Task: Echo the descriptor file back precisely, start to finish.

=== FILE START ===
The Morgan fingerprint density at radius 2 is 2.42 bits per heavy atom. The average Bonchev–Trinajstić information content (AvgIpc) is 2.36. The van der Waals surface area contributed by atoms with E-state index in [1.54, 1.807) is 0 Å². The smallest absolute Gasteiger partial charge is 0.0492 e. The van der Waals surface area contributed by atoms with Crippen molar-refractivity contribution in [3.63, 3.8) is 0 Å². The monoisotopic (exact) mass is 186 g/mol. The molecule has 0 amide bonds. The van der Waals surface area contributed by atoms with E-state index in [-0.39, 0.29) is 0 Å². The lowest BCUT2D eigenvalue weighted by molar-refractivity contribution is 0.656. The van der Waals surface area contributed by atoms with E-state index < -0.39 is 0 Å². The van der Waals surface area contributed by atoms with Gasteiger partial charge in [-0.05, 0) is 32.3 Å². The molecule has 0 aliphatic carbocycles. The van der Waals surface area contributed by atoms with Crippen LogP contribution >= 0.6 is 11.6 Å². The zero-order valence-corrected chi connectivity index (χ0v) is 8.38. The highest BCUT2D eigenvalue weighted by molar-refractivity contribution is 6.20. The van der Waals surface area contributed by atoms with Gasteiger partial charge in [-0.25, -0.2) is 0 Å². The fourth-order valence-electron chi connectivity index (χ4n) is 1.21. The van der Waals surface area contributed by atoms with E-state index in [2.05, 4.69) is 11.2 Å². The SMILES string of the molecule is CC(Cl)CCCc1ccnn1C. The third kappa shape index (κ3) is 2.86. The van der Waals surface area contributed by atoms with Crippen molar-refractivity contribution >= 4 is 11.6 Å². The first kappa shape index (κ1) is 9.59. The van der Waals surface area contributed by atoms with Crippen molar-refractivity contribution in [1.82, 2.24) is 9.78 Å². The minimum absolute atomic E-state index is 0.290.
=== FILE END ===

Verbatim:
The Morgan fingerprint density at radius 2 is 2.42 bits per heavy atom. The average Bonchev–Trinajstić information content (AvgIpc) is 2.36. The van der Waals surface area contributed by atoms with E-state index in [1.54, 1.807) is 0 Å². The smallest absolute Gasteiger partial charge is 0.0492 e. The van der Waals surface area contributed by atoms with Crippen molar-refractivity contribution in [3.63, 3.8) is 0 Å². The monoisotopic (exact) mass is 186 g/mol. The molecule has 0 amide bonds. The van der Waals surface area contributed by atoms with E-state index in [-0.39, 0.29) is 0 Å². The lowest BCUT2D eigenvalue weighted by molar-refractivity contribution is 0.656. The van der Waals surface area contributed by atoms with E-state index < -0.39 is 0 Å². The van der Waals surface area contributed by atoms with Gasteiger partial charge in [-0.05, 0) is 32.3 Å². The molecule has 0 aliphatic carbocycles. The van der Waals surface area contributed by atoms with Crippen LogP contribution >= 0.6 is 11.6 Å². The zero-order valence-corrected chi connectivity index (χ0v) is 8.38. The highest BCUT2D eigenvalue weighted by molar-refractivity contribution is 6.20. The van der Waals surface area contributed by atoms with Gasteiger partial charge in [-0.25, -0.2) is 0 Å². The fourth-order valence-electron chi connectivity index (χ4n) is 1.21. The van der Waals surface area contributed by atoms with E-state index in [2.05, 4.69) is 11.2 Å². The SMILES string of the molecule is CC(Cl)CCCc1ccnn1C. The third kappa shape index (κ3) is 2.86. The van der Waals surface area contributed by atoms with Crippen molar-refractivity contribution >= 4 is 11.6 Å². The first kappa shape index (κ1) is 9.59. The van der Waals surface area contributed by atoms with Crippen molar-refractivity contribution in [1.82, 2.24) is 9.78 Å². The minimum absolute atomic E-state index is 0.290.